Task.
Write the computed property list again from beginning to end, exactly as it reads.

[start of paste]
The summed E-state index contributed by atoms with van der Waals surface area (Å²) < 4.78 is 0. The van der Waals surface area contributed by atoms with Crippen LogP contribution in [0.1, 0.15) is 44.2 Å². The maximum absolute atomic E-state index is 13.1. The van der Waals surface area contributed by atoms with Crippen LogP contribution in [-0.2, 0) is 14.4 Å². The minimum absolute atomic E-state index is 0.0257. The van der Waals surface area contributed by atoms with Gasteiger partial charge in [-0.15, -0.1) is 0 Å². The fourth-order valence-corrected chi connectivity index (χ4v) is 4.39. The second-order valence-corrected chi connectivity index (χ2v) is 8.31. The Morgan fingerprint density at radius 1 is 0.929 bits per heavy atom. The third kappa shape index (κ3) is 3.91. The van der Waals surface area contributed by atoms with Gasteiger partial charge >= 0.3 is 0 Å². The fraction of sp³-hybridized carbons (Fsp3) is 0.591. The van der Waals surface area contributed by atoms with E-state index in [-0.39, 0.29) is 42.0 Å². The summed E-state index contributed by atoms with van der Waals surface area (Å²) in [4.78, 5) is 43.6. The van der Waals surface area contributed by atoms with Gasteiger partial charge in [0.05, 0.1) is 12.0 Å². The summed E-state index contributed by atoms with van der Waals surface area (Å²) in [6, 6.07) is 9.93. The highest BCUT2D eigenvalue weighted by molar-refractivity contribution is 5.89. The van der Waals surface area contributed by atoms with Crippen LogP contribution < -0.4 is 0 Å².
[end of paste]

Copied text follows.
The summed E-state index contributed by atoms with van der Waals surface area (Å²) < 4.78 is 0. The van der Waals surface area contributed by atoms with Crippen LogP contribution in [0.1, 0.15) is 44.2 Å². The maximum absolute atomic E-state index is 13.1. The van der Waals surface area contributed by atoms with Crippen LogP contribution in [-0.2, 0) is 14.4 Å². The minimum absolute atomic E-state index is 0.0257. The van der Waals surface area contributed by atoms with Gasteiger partial charge in [-0.15, -0.1) is 0 Å². The fourth-order valence-corrected chi connectivity index (χ4v) is 4.39. The second-order valence-corrected chi connectivity index (χ2v) is 8.31. The Morgan fingerprint density at radius 1 is 0.929 bits per heavy atom. The third kappa shape index (κ3) is 3.91. The van der Waals surface area contributed by atoms with Gasteiger partial charge >= 0.3 is 0 Å². The fraction of sp³-hybridized carbons (Fsp3) is 0.591. The van der Waals surface area contributed by atoms with E-state index in [-0.39, 0.29) is 42.0 Å². The summed E-state index contributed by atoms with van der Waals surface area (Å²) in [4.78, 5) is 43.6. The van der Waals surface area contributed by atoms with Gasteiger partial charge in [0.05, 0.1) is 12.0 Å². The summed E-state index contributed by atoms with van der Waals surface area (Å²) in [6, 6.07) is 9.93. The highest BCUT2D eigenvalue weighted by molar-refractivity contribution is 5.89. The van der Waals surface area contributed by atoms with Crippen LogP contribution < -0.4 is 0 Å².